- By Peter Hoskins
- Business reporter
Sir Richard Branson’s space tourism company Virgin Galactic said it would launch its first commercial flight before the end of this month.
The company is targeting a launch window for the flight, which is called Galactic 01, from June 27 to June 30.
In May, Virgin Orbit – a separate space company owned by the British billionaire – shut down after months of mission failures.
The first flight will be a science research mission, Virgin Galactic said, carrying three personnel from the Italian Air Force and the National Research Council of Italy to conduct microgravity research.
The company said its second commercial spaceflight will follow in early August, and it expects to conduct monthly spaceflights from then on.
It marks a major milestone for 19-year-old Virgin Galactic, which has had to overcome a series of accidents and technical challenges.
Last month, Virgin Galactic’s rocket plane, dubbed Unity, returned to action after a gap of nearly two years.
The vehicle, with two pilots and four passengers on board, soared high above the New Mexico desert in the US to the edge of space – before backing off.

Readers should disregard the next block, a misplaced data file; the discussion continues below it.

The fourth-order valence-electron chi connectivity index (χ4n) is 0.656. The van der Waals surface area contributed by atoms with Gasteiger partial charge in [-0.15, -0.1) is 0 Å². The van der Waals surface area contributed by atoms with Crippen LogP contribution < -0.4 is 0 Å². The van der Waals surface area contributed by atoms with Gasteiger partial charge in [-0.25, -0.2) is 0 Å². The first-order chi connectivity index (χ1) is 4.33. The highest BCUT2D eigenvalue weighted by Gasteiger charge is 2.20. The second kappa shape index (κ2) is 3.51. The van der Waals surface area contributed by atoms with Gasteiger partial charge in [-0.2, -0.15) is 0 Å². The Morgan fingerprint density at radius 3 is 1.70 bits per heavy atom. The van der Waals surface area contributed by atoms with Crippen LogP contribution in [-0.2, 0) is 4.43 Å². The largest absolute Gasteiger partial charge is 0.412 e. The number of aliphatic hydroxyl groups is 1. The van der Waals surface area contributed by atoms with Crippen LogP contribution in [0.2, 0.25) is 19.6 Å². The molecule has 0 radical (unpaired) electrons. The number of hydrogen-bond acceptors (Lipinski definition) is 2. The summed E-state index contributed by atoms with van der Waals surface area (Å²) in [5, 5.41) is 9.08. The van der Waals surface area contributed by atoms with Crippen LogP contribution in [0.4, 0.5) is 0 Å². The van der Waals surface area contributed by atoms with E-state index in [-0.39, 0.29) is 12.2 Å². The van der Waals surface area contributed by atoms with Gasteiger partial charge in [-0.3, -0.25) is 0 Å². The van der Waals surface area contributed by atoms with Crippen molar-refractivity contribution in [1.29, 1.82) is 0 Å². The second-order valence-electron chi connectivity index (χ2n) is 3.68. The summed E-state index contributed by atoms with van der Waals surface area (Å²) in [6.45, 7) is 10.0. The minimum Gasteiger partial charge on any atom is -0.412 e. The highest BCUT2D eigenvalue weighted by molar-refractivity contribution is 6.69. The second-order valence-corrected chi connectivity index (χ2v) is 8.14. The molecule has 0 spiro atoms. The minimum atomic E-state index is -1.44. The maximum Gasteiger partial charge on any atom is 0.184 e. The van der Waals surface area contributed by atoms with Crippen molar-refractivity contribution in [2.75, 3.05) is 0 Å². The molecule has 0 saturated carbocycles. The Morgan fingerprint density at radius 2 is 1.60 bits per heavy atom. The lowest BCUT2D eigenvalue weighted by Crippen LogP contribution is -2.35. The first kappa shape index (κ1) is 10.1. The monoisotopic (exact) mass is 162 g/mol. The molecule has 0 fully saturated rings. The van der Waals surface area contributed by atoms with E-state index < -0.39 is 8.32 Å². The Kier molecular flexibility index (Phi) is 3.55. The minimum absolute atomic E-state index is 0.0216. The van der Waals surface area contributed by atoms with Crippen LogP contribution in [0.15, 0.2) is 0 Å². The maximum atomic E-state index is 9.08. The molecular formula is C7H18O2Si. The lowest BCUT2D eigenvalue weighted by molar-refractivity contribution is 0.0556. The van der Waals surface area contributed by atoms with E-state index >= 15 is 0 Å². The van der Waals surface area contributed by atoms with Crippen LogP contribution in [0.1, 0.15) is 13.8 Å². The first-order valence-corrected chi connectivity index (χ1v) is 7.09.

It was described as the vehicle’s last test flight before the company’s long-awaited commercial service launch.
Virgin Galactic has sold more than 800 tickets to people who want to ride more than 80 kilometers (260,000 feet) above the ground.
The rides are designed to give passengers views from space at the top of the climb and allow them a few minutes to experience weightlessness. It costs $450,000 (£352,170) per person.
While Virgin Galactic focuses on space tourism, Sir Richard also had ambitions to launch satellites with his rocket company, Virgin Orbit.
However, Virgin Orbit was shut down in May after the failure of a mission that was described as a potential landmark for UK space exploration.
Earlier in the year, the company, which was set up to launch the satellites, halted operations in an effort to shore up its finances.
Virgin Orbit has now sold a few items, including its converted Cosmic Girl plane and most of its headquarters in California.
It was a turbulent period for the Virgin boss.
Sir Richard told the BBC in May that he had personally lost around £1.5 billion (£1.9 billion) during the pandemic after the shutdown hit his airlines and leisure businesses.
“There was a time when I thought we were going to lose everything,” he said. However, he has managed to retain his billionaire status – he has a net worth of £2.4 billion according to the latest Sunday Times Rich List.
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